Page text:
birdstuffedtwigsnapped silence, toothy bracken, and places you can't find if you're not alone. Time in woods's older than time in clocks, and truer. Ghosts of Might Be run riot in woods, and stationery shops and messes of stars. [p. 234]
Why no, his name is not Adrian Mole. It is Jason Taylor, and Black Swan Green is considerably less humorous -- and more profound -- than The Secret Diary of Adrian Mole. Jason lives in the rural village of Black Swan Green, where there are, apparently, no swans at all. His parents and his elder sister are more or less mysterious to him: he has a better understanding of his friends and foes at school.
Superficially this is the story of the year when he breaks his grandfather's Omega Seamaster watch, and panics, and tries to raise the money to replace it before his parents find out. On a deeper level, it's about Jason growing up -- and growing as a poet, under the tuition of old Mrs Crommelynck (who curses the British with 'twenty years of Thatchers') -- and of the secrets he keeps, the secrets he tells, the secrets he doesn't even recognise. There is a great deal happening in the background which never really became clear, at least to me, but had a fantastical ambience: the old woman in a dark house by a frozen lake where many children have drowned; mysterious tunnels under the hills; of the part of the woods that 'just isn't good'; the secret society, Spooks, which may be more than it seems ...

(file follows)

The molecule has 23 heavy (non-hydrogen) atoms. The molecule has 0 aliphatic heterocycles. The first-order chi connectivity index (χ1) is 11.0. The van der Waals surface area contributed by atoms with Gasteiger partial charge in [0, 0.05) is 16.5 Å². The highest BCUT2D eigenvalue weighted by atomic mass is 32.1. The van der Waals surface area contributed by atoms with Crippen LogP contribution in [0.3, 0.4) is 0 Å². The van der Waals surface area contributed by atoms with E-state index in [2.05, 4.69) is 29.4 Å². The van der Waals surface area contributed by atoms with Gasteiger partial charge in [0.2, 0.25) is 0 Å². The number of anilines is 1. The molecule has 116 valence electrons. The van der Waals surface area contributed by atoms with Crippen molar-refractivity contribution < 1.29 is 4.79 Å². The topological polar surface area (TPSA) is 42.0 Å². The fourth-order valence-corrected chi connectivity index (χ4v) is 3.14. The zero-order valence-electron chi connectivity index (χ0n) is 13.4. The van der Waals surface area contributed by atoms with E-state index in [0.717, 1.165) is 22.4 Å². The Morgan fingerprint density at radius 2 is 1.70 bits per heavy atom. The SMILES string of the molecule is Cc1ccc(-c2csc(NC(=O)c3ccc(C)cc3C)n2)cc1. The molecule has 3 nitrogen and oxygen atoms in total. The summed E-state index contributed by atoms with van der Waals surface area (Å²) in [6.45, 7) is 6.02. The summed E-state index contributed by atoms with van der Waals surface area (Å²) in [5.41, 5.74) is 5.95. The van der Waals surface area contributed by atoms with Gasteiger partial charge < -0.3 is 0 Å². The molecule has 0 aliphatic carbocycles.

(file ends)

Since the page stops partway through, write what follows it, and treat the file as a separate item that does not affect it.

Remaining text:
There were a couple of things that rang false: would Jason have known about Goth culture in 1982? was there really such excitement about the end of the Falklands War? (Several friends say 'yes there was'; and it seems to have been the week I was doing my O levels and worrying about my mother having been admitted to hospital for surgery, so maybe it passed me by.)
I liked Jason a lot. He is a thoughtful character, prone to parentheses and moments of lyric clarity, and like many adolescents (especially the male ones) he's obsessed by and ignorant about sex. The main focus of his world, though, is bullying, and the way it expands to fill a child's world until everything else is pushed aside. Yet he doesn't lose sight of the principle that being good to other people matters: that it's more important than being right.
The supporting cast is good too, including the girls. And some of the characters appear in other novels by Mitchell: Hugo in The Bone Clocks, for example, and Eva van Crommelynck in Cloud Atlas.
"Wish I could be thirteen again." Then, I thought, you've obviously forgotten what it's like. [p. 169]